It’s what works for your needs though at the end of the day, so whatever suits you best.
Clips and Portals
Your pack in which you carry your hydration bladder may include a shoulder clip and a tube portal. The clip on your shoulder strap should help to keep the tube to hand and prevent it getting caught in any obstructions.
The tube portal allows the tubing to pass easily from inside the backpack to the outside. Sometimes you can make use of an existing pack that doesn’t have a tube postal by making your own.
Just be sure to reinforce the area after cutting your hole to prevent your pack from coming apart.
Some mouthpieces are more sensitive than others and different people swear by different brands. In general, you simply bite down to drink. It can seem a little odd at first, however, you soon get used to the sensation.
Some bite valves come with a shut-off switch so you can shut off the mouthpiece when it’s not in use.
Some may have molded covers available for purchase to place over the mouthpiece when you’re not using it, overnight at camp for example, to prevent dirt from getting on to it.
This is important not only for ease of filling and refilling, but also for cleaning a hydration bladder. Some people like the wide slide-open openings, others prefer screw on caps.
I like the former, see the slide closure in the image below, but again it’s all about personal preference.
Both have their advantages and disadvantages, it’s arguably easier to use a more conventional screw cap style to refill, but wide, slide openings make cleaning much easier.
Pressurized Hydration Bladders
You can also purchase pressurized hydration bladders. They work by sending a spray of water, so you don’t have to suck or bite down upon the mouthpiece.
There are positives and negatives about using pressurized hydration bladders, namely they can be great as they take less effort to use and you can get a spray of water which can be useful (clean off camping utensils, wounds, gear, water to share with your four legged friend).
However, they also risk mechanical failure like any complex piece of equipment and they do weigh more. Of course, they’re also more expensive.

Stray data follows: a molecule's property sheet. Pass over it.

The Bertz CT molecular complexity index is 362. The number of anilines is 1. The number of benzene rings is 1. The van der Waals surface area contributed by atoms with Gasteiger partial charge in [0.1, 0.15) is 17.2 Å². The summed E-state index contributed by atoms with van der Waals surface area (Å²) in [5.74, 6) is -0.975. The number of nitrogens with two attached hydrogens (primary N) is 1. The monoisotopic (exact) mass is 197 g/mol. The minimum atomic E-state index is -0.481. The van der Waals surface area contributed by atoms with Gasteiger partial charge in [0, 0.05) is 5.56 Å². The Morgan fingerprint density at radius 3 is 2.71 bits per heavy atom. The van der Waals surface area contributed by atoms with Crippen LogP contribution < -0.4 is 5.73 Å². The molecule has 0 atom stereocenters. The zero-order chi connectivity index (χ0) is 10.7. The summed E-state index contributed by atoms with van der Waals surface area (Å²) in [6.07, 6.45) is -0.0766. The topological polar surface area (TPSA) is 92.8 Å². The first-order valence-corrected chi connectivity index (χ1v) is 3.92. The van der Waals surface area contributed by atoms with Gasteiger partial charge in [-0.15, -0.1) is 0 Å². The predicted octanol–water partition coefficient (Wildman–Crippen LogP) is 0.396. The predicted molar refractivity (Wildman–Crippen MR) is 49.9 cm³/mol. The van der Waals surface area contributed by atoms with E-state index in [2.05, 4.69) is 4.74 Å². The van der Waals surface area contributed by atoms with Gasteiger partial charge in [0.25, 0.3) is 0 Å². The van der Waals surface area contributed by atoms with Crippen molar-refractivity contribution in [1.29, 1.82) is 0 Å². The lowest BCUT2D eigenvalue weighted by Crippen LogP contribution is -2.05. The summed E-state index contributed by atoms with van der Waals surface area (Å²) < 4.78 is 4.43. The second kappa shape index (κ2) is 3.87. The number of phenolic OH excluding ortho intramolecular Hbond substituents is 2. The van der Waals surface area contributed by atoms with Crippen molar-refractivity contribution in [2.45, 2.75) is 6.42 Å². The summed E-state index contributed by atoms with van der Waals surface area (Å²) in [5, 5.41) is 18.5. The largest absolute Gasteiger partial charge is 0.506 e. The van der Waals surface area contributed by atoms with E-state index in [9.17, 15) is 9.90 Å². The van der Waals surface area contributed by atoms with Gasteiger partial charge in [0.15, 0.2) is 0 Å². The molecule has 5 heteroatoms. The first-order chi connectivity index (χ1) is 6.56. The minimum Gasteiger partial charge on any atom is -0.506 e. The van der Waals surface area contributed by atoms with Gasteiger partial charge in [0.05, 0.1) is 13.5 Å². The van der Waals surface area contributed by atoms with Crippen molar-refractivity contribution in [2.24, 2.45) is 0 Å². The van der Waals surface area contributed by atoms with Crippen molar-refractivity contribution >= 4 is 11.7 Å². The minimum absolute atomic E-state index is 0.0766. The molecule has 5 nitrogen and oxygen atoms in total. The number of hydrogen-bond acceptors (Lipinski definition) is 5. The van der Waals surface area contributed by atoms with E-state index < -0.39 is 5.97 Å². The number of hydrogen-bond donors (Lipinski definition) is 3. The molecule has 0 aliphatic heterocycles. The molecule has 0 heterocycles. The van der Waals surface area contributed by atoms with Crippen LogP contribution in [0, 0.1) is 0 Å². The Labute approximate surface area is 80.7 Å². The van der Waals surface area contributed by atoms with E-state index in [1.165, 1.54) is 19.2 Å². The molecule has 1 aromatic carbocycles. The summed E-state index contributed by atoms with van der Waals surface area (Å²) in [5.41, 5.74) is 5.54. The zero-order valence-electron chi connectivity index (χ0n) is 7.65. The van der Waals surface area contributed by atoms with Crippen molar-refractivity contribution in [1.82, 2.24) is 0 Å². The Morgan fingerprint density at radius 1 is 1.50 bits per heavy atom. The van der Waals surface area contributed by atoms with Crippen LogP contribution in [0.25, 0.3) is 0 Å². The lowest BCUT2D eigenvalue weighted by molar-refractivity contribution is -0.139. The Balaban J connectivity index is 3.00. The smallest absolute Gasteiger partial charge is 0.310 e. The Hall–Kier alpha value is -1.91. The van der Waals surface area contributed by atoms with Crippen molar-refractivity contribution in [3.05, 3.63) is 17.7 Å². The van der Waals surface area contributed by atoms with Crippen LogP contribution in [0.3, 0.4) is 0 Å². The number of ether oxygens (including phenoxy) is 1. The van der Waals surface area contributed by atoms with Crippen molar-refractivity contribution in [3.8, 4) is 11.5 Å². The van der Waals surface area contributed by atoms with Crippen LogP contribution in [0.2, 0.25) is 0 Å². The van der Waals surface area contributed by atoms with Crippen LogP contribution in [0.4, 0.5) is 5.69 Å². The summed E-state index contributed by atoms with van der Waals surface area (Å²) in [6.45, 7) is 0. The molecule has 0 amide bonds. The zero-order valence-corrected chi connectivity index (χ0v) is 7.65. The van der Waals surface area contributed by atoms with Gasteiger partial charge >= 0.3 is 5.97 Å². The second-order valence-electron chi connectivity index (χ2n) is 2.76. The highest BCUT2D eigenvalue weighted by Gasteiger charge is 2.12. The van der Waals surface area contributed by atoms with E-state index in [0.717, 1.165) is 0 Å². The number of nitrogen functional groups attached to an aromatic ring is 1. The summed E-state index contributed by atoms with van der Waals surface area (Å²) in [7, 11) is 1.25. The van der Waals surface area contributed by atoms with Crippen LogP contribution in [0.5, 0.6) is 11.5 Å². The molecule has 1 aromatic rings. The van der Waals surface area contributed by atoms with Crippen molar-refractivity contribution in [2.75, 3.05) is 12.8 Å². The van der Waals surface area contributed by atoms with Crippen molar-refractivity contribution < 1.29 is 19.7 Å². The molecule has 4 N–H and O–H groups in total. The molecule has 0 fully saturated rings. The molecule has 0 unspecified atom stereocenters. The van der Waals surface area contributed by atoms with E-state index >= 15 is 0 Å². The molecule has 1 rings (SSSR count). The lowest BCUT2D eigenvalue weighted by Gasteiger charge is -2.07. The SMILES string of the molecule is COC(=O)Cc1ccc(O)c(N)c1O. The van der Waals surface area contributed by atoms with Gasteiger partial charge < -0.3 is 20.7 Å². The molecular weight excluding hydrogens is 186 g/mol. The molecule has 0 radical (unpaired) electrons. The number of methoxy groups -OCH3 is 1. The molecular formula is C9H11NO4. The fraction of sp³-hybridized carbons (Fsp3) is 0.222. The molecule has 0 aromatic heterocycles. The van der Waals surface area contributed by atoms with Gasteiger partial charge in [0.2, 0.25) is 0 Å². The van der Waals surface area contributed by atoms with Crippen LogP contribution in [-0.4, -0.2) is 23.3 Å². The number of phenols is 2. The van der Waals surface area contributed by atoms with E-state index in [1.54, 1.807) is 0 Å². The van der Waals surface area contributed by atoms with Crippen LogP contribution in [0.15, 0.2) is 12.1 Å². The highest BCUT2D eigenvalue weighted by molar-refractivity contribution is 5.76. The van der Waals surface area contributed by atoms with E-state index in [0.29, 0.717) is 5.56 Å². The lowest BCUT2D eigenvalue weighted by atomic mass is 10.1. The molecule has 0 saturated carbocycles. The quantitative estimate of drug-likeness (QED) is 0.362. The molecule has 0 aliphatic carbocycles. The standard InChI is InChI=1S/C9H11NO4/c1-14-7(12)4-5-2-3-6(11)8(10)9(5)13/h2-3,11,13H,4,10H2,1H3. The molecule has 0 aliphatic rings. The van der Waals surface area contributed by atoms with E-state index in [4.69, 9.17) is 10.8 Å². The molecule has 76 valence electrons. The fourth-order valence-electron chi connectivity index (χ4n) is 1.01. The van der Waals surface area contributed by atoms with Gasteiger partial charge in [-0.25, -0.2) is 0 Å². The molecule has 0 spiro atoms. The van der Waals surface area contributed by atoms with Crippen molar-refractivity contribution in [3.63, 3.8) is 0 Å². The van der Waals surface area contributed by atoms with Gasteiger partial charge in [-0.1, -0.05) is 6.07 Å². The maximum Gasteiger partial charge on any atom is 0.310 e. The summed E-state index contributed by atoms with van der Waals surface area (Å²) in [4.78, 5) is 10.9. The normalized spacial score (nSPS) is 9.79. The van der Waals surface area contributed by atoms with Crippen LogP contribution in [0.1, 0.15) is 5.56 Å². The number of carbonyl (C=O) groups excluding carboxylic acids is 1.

What Makes Hydration Bladders so Popular?
Hydration bladders are a popular choice for two main reasons, convenience and ease of use.
When you use a hydration bladder, you’re able to carry a substantial quantity of water while maximizing available space in your pack.
Carrying the same amount of water in bottles would take up much more space and you’d end up with a bulkier pack, often with room for little else.
Whether you’re carrying a large or small quantity of water, hydration bladders are mostly still preferable because they allow you to drink on the go.
Not only is it important to stay hydrated, but it’s also quick and easy to do so with a hydration bladder and you don’t have to stop to drink, unscrew your bottle or get your bottle out of the pack if it’s not in an external pocket on hot days.
Overall, we think that a hydration bladder is the best way to carry your drinking water while you’re out on the trail.
Anything Else I Should Know?
Just a few little details, namely about cleaning, the infamous “hydration bladder taste” and hydration packs.
Filling Your Bladder
Remember that you don’t have to fill your larger hydration bladder to its maximum capacity. If you know there are reliable refill points en route, save yourself the weight and half fill and refill as convenient.